Painting Pandora’s story 2

John William Waterhouse (1849–1917), Pandora (1896), oil on canvas, 152 × 91 cm, Private collection. Wikimedia Commons.

In the first of these two articles, I outlined the original Greek myth of Pandora and her jar of evils, and showed paintings of her up to 1882. These underwent a change between 1834 and 1860, in which her myth became conflated with that of Psyche, and the jar became a box. Then in the 1870s this suddenly became one of the most popular subjects for mythological paintings.

The box (concluded)

William-Adolphe Bouguereau (1825–1905), Pandora (1890), oil on canvas, 92.5 × 64.5 cm, location not known. Wikimedia Commons.

In his later years, William-Adolphe Bouguereau chose an oddly androgynous model for his depiction of Pandora in 1890, but has rather lost the narrative. Her neutral expression, body language, and the closed box tell little of what is about to come.

Just before the start of the First World War, Odilon Redon made a series of studies leading to a radically different presentation of Pandora’s story.

Odilon Redon (1840–1916), Pandora (date not known), pastel and charcoal on board, 22.1 x 29.1 cm, Museum of Fine Arts, Houston, TX. Wikimedia Commons.

Redon’s undated pastel study of Pandora shows her clasping her box close in the midst of very large floral images.

Odilon Redon (1840–1916), Pandora (c 1914), oil on canvas, 143.5 x 62.2 cm, The Metropolitan Museum of Art (Bequest of Alexander M. Bing, 1959), New York, NY. Courtesy of The Metropolitan Museum of Art.

Redon’s finished oil painting of Pandora from about 1914 shows her more clearly, surrounded by a garden of exquisite and exotic blooms, referring to Eve’s Paradise before the Fall. She holds her box to her bosom, in the midst of succumbing to temptation to open it, but Redon stops just short of showing its evils pouring out.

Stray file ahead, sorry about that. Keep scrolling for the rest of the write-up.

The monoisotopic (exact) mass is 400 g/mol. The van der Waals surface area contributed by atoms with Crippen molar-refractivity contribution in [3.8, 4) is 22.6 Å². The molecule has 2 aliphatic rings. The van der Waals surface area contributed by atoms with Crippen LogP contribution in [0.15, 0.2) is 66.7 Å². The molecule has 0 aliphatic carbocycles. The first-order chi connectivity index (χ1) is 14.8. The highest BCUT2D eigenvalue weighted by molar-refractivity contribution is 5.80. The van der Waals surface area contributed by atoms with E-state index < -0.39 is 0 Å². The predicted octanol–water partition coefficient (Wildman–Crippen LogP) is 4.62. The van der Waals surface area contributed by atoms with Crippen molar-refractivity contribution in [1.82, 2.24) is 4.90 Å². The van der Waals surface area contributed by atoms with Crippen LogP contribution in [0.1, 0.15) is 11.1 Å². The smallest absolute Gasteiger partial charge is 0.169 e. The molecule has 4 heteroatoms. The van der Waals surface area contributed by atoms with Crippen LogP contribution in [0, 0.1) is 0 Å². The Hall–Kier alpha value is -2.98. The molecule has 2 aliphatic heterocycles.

John William Waterhouse (1849–1917), Pandora (1896), oil on canvas, 152 × 91 cm, Private collection. Wikimedia Commons.

One of his lesser-known paintings, John William Waterhouse’s Pandora from 1896 is a major depiction of this myth, and one of the most complete. Set by a small brook in a dark, primeval forest, her box has become a large gold chest encrusted with precious stones and decorated with mythological motifs. Pandora kneels by its side, peeking inside as she carefully raises its lid. But even this tentative glimpse is sufficient to release its stream of ills, of which she appears unaware.

The box opened

Frederick Stuart Church (1842–1924), Pandora (1883), pencil and ink wash on paper, 30.2 x 45.7 cm, Private collection. Wikimedia Commons.

The story of Pandora broke out of Europe by 1883, when Frederick Stuart Church painted his more illustrative Pandora (1883). Dressed more modestly (presumably for a wider audience), she is shown as an innocent young woman kneeling on a large golden chest as she tries to close its lid and stop the stream of red demons emerging. I suspect that this was painted as an illustration for a printed collection of classical myths.

Ernest Normand (1857-1923), Pandora (1899), further details not known. The Athenaeum.

Ernest Normand is one of few painters to show a later moment, in which Pandora (1899) bends low to duck beneath the swirling grey clouds of evils as they spread out into the idyllic world beyond, causing blossom to fall as petals to the ground. Her jar is only hinted at, behind her billowing white robes, almost depriving the viewer of this vital cue to the original story.